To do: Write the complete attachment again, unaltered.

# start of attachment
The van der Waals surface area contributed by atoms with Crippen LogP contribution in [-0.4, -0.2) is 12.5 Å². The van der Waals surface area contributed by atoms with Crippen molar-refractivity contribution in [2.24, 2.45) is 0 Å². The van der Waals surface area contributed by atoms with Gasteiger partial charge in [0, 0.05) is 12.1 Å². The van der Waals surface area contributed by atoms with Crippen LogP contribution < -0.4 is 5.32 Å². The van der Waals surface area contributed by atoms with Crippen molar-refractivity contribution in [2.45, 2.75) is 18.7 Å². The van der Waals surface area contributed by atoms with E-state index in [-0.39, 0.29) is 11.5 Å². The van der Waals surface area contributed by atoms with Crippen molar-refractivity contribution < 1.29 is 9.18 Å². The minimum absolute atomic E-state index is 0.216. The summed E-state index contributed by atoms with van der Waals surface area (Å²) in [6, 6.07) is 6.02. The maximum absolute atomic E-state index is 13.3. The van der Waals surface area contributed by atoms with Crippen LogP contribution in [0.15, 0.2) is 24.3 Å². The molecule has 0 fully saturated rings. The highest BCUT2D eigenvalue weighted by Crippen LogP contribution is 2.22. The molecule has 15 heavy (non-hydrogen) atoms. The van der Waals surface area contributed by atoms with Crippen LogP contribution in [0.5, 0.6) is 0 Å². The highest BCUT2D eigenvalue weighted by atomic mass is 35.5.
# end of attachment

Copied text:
The van der Waals surface area contributed by atoms with Crippen LogP contribution in [-0.4, -0.2) is 12.5 Å². The van der Waals surface area contributed by atoms with Crippen molar-refractivity contribution in [2.24, 2.45) is 0 Å². The van der Waals surface area contributed by atoms with Gasteiger partial charge in [0, 0.05) is 12.1 Å². The van der Waals surface area contributed by atoms with Crippen LogP contribution < -0.4 is 5.32 Å². The van der Waals surface area contributed by atoms with Crippen molar-refractivity contribution in [2.45, 2.75) is 18.7 Å². The van der Waals surface area contributed by atoms with E-state index in [-0.39, 0.29) is 11.5 Å². The van der Waals surface area contributed by atoms with Crippen molar-refractivity contribution < 1.29 is 9.18 Å². The minimum absolute atomic E-state index is 0.216. The summed E-state index contributed by atoms with van der Waals surface area (Å²) in [6, 6.07) is 6.02. The maximum absolute atomic E-state index is 13.3. The van der Waals surface area contributed by atoms with Crippen LogP contribution in [0.15, 0.2) is 24.3 Å². The molecule has 0 fully saturated rings. The highest BCUT2D eigenvalue weighted by Crippen LogP contribution is 2.22. The molecule has 15 heavy (non-hydrogen) atoms. The van der Waals surface area contributed by atoms with Crippen LogP contribution in [0.5, 0.6) is 0 Å². The highest BCUT2D eigenvalue weighted by atomic mass is 35.5.